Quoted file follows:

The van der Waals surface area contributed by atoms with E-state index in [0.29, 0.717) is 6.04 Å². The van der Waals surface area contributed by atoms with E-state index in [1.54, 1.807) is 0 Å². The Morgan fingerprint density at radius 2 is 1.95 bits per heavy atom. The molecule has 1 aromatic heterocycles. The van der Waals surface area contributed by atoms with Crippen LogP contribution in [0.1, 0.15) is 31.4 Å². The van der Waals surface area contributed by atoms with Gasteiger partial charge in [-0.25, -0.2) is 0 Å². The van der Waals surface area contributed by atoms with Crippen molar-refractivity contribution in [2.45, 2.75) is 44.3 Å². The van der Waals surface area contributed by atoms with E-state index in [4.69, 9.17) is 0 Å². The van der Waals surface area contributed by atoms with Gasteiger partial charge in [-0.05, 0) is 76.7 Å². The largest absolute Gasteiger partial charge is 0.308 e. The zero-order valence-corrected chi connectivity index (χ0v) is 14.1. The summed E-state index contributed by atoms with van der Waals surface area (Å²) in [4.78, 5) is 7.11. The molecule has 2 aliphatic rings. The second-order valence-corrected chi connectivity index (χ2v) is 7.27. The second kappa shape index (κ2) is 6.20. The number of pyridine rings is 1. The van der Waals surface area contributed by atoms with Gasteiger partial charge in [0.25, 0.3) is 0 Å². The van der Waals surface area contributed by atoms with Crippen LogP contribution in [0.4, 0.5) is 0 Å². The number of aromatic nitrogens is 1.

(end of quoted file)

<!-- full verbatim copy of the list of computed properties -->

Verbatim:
The van der Waals surface area contributed by atoms with E-state index in [0.29, 0.717) is 6.04 Å². The van der Waals surface area contributed by atoms with E-state index in [1.54, 1.807) is 0 Å². The Morgan fingerprint density at radius 2 is 1.95 bits per heavy atom. The molecule has 1 aromatic heterocycles. The van der Waals surface area contributed by atoms with Crippen LogP contribution in [0.1, 0.15) is 31.4 Å². The van der Waals surface area contributed by atoms with Gasteiger partial charge in [-0.25, -0.2) is 0 Å². The van der Waals surface area contributed by atoms with Crippen molar-refractivity contribution in [2.45, 2.75) is 44.3 Å². The van der Waals surface area contributed by atoms with E-state index in [4.69, 9.17) is 0 Å². The van der Waals surface area contributed by atoms with Gasteiger partial charge in [-0.05, 0) is 76.7 Å². The largest absolute Gasteiger partial charge is 0.308 e. The zero-order valence-corrected chi connectivity index (χ0v) is 14.1. The summed E-state index contributed by atoms with van der Waals surface area (Å²) in [4.78, 5) is 7.11. The molecule has 2 aliphatic rings. The second-order valence-corrected chi connectivity index (χ2v) is 7.27. The second kappa shape index (κ2) is 6.20. The number of pyridine rings is 1. The van der Waals surface area contributed by atoms with Gasteiger partial charge in [0.25, 0.3) is 0 Å². The van der Waals surface area contributed by atoms with Crippen LogP contribution in [0.4, 0.5) is 0 Å². The number of aromatic nitrogens is 1.